Fiery debates are sprouting all over the globe around how automation is rapidly changing the landscape for business. Like the digital revolution and industrial before it, a rise in automation points to a new way of doing business for everyone. While major corporations shell out waves of cash to test this new industry — with driverless cars, delivery drones, and even pizza making machines — what relevant keys can SMEs glean about the wave to come?
A valuable indicator for entrepreneurs is an honest look into markets already being disrupted with incredible speed. Below, we’ll list mindblowing innovations in 5 industries relevant to SMEs.
Have you met DRU?
Domino’s Restaurant invested $30,000 to construct the Domino’s Robotic Unit. “DRU” is an automated delivery unit which keeps your pizza steaming hot and your drinks ice cold — and Domino’s is so all-in about the concept they’re already introducing DRU to the public as the next member of their delivery family.
Our key trend here isn’t that a larger restaurant chain is testing new tech, after all this could be a marketing or publicity ploy. It’s that larger companies are adopting automated delivery methods already proven successful by smaller businesses.
Starship Technologies has been using automated bots to deliver food and merchandise around places like London and San Francisco for over a year now. Their fleet of bots raked in 17.2 million (USD) in funding last year, earned a partnership with Mercedes-Benz Vans and is currently delivering over one million packages a day. Safe to say there’s some faith in the model — and we may see automated delivery bots released/partnering with more companies.
Future quotables: “Where the hell is that bot with my shawarma?”
STAR, a medical service robot, has just performed its first successful surgery — stitching up the bowels of a pig without side-by-side human assistance. What’s more, during surgery STAR set sutures, connecting parts of the intestines, with more accuracy than its human counterparts.
Also in the field, human organs are being generated via a 3D printing method called ‘bio-printing’. Bio-printing works using a combo of human cells from the intended patient and a 3D printing material. SME medical suppliers may benefit from pondering if the next big wave could be supplying machines with what they need to heal, improve and sustain human life.
Future quotables: “Sir, your robot was late for surgery because he needed an oil change.”
3. Real estate
A 3D printer building a house in a day isn’t necessarily new. China successfully automated 10 houses in a day, back in 2014. What’s new is: company Apis Cor has built the first on-location house, in under 24-hours with a price tag of less than $11,000! What remained for the crew was to paint, pop in windows, add roofing materials, wiring and insulation.
This represents serious industry-growth in: efficiency, mobility and affordability. SMEs who have a stake in: construction, development, supply, contractors, staffing companies, real estate buyers, sellers, agents — may benefit from keeping an eye on exactly how quickly this tech may be integrated. Especially now, since Apis Cor printer’s been proclaimed “ready for mass market use”.
Future quotables: “Habibi…was this house here yesterday?”
4. Customer service
“Excuse me! Do I look like I work here? Do I look like a robot to you? ”
Customer service has seen significant disruption from the automated phone service to online digital assistants. Now, with online shopping and fully automated grocery stores the phrase “how may I help you?” may become something more read than heard.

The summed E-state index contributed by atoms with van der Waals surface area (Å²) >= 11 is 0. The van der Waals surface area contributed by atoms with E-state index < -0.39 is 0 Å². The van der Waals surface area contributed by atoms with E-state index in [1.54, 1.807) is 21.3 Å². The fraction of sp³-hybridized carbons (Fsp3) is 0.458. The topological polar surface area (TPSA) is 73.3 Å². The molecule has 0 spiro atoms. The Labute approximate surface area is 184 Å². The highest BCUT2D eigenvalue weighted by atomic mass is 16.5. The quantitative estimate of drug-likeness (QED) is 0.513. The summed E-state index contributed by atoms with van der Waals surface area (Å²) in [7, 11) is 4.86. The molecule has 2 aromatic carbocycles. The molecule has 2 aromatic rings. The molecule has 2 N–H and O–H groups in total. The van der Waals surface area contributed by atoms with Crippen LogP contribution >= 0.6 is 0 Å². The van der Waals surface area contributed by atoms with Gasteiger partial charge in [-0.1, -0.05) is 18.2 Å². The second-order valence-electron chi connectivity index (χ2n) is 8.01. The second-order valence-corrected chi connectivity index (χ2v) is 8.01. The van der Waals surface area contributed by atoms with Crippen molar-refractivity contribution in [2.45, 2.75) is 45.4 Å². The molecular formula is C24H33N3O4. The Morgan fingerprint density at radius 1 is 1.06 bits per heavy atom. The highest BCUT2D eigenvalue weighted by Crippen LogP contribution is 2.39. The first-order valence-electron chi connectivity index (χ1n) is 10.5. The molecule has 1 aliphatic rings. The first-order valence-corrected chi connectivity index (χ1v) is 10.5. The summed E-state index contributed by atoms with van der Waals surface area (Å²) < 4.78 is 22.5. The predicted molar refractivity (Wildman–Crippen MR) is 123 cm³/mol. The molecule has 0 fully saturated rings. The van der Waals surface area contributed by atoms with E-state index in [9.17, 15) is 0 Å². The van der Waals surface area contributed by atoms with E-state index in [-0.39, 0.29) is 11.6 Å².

But, now automation is taking a curve in retail as places like Lowe’s and Best Buy are testing automated customer service agents. Robots, like Chloe & Oshbot, now help humans in California and Manhattan find or access things they need in the store. And not to be outdone, Pepper, a robotic customer service agent in Japan was just promoted to a Carrefour in France for superb performance.
Future quotables: “The Employee of the Month is… XP99765!”
Yotel, a hotel in New York, has adopted a 100% automated hotel check-in system — where the process can be managed top to bottom via touch screens and even robots who handle your luggage. While, Yotel admits it wants to be considered a ‘tech hotel’, history shows if this model proves cheaper, more efficient and accepted by patrons — Yotel might not be the only one seeking to blend this tech with their strategy.
Future quotables: “I promise, this cafe has some of the best bots you’ll find in the city.”
Truth is, business risks haunt either edge of the stratum. Early adoption could lead to anguish around financials, quality, safety and process. Yet, sluggish adoption could give competitors time to encroach on your market share, endear their service to your customers, and hurt your bottom line. Since we haven’t yet a magic mirror with automation to predict how big of a splash these innovations will make and how quickly, here’s what you should do:
Learning from the dynamic boom of the car, cell phone and computer; the critical key is to be aware of the changes to come in both your immediate market and parallel industries. [Remember: how the advent of video conferencing impacted the necessity of business travel. Or how email affected snail mail. Or how mobile payment options – and the benefits that come with it – are changing the way people shop. Consider for the future how self-driving cars will impact the transportation industry.]
Equip yourself with reliable, consistent information in regards to rising tech across industries, and you’ll be able to re-position your firm (and yourself!) to ride the coming wave…or at least not be crushed by it.